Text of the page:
Using Darkness to Paint with Light - two Nokton shots

Started Apr 15, 2013 | Discussions thread
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RoelHendrickx Forum Pro • Posts: 25,635
Using Darkness to Paint with Light - two Nokton shots

A few days ago I shared my first clown portrait shot with the Voigtländer 17.5mm Nokton:

But that image was shot in pretty normal lighting conditions : a small trailer in daylight, with some light from the windows and a fluorescent light fixture above.  Nothing really special.

Today I want to show two more shots made in more extreme conditions, i.e. in the deep darkness of the Circus tent backstage.

The point I want to make is that it helps to have a lot of darkness in order to paint with light, in the most immediate sense of the word photography.  The experience has heightened my determination to be an available light photographer, especially for documentary photography.   Fast lenses are really invaluable for that.  They are the only way to work with speed and flexibility, and maintain atmosphere together with spontaneity.

Using flash, even off-camera, could never have resulted in the same overall lighting effect, and would probably even have obliterated the particular phenomenon in the second photo.

Oh sure, effects like these could probably also be created with a wide range of diverse and complicated studio lighting tools in a controlled situation.  But I lack those skills, and moreover : it would take posing and directing and lots of time, to create a staged shot.  Even if one could make it pass for real life, the maker would still know it is fake.

The ability to just use available light on the split second it occurs, injects the images with a freshness and authenticity impossible to recreate.

At least that is my idea.  But judge for yourself.

The above shot was taken when clown Lionel Chaves was powdering his face and head.  I had made a few previous shots of him in front of the largish make-up mirror with fluorescent light (behind him) and had positioned myself close to him in order to catch his eye (sharp in focus) in the smaller hand mirror, while his bigger reflection would be out-of-focus in the larger mirror (and the back of his head out of focus near me.  But then he turned around to see if he was covering the whole back of his head with powder.  Light bounced off the smaller mirror in his hand and danced everywhere with his movements.  I quickly refocused and shot off a burst of three-four photos.  And I caught a break, because in one of them, the reflected light throws a nice soft glow on his face and eye.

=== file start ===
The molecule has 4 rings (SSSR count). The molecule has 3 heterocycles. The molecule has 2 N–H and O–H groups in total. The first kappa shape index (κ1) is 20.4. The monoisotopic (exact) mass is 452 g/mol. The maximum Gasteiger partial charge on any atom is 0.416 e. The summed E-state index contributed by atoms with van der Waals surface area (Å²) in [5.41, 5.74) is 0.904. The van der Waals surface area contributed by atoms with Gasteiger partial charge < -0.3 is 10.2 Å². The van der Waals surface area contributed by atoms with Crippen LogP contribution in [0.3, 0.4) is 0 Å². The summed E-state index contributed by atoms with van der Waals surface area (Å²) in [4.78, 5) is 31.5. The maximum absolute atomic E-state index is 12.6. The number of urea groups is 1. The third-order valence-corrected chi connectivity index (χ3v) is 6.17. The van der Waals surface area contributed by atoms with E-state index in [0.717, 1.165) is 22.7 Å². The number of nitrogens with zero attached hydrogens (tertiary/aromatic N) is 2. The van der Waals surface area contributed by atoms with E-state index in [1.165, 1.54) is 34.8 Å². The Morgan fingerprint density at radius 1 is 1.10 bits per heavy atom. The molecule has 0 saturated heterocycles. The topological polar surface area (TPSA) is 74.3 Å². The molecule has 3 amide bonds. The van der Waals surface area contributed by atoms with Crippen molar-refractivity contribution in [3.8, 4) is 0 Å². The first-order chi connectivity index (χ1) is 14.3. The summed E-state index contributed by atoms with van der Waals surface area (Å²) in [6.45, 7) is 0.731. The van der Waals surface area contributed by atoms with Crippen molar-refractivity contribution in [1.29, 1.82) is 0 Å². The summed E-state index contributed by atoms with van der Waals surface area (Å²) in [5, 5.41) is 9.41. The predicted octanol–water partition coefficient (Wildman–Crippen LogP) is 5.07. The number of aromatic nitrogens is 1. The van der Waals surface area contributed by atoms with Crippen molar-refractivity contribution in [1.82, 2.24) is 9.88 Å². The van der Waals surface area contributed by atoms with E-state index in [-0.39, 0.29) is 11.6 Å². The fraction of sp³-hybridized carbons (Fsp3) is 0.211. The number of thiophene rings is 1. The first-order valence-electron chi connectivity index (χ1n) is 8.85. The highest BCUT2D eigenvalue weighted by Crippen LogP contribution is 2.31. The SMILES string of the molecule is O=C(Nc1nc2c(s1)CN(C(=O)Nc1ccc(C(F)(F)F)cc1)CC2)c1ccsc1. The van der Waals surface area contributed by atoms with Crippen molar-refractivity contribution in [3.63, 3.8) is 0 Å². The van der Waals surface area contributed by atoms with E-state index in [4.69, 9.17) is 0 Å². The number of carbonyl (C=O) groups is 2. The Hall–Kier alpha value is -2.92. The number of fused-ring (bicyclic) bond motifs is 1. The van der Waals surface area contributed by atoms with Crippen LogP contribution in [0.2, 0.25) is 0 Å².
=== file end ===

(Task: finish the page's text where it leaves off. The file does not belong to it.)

The second image exploits a light phenomenon I had witnessed during my first visit on the previous day (this is an image from my second day of backstage shooting).  I had seen that there was a small hole in the roof of the tent.  Not a big deal, except during a period of roughly 15 minutes when the sun is straight in front of that small hole and projects a ray of light into the interior of the tent.  The ray of light first hits the floor frontstage, but with the turning of the sun, it travels higher and more to the left, and finally, for one or two minutes, the ray clears the top of the frontstage backdrop and travels into the backstage area.  I knew this moment would come and kept an eye on the ray of light.  When it was about to enter the backstage, I positioned myself there in order to see what would happen and if photo opportunities would arise.  I caught this image almost immediately.  Clown Jeannot is on the left, and he is mainly lit by the fluorescent light above the board with electrical circuits, that he is operating for his wife's on stage performance.  The person on the right is one of the stage hands, dressed in black.  The ray of sun divides them, lighting his face.  I felt this could work as a metaphor of the many lives in the circus.  There is the glamour frontstage, but even backstage there is a kind of division between the stars in their concentration, and the anonymous extra workforce that helps make the magic happen.

Need I say that I am happy with the Voigtländer Nokton?

Once I master it, I hope to deliver good work with it.

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Roel Hendrickx
lots of images:
my E-3 user field report from Tunisian Sahara:

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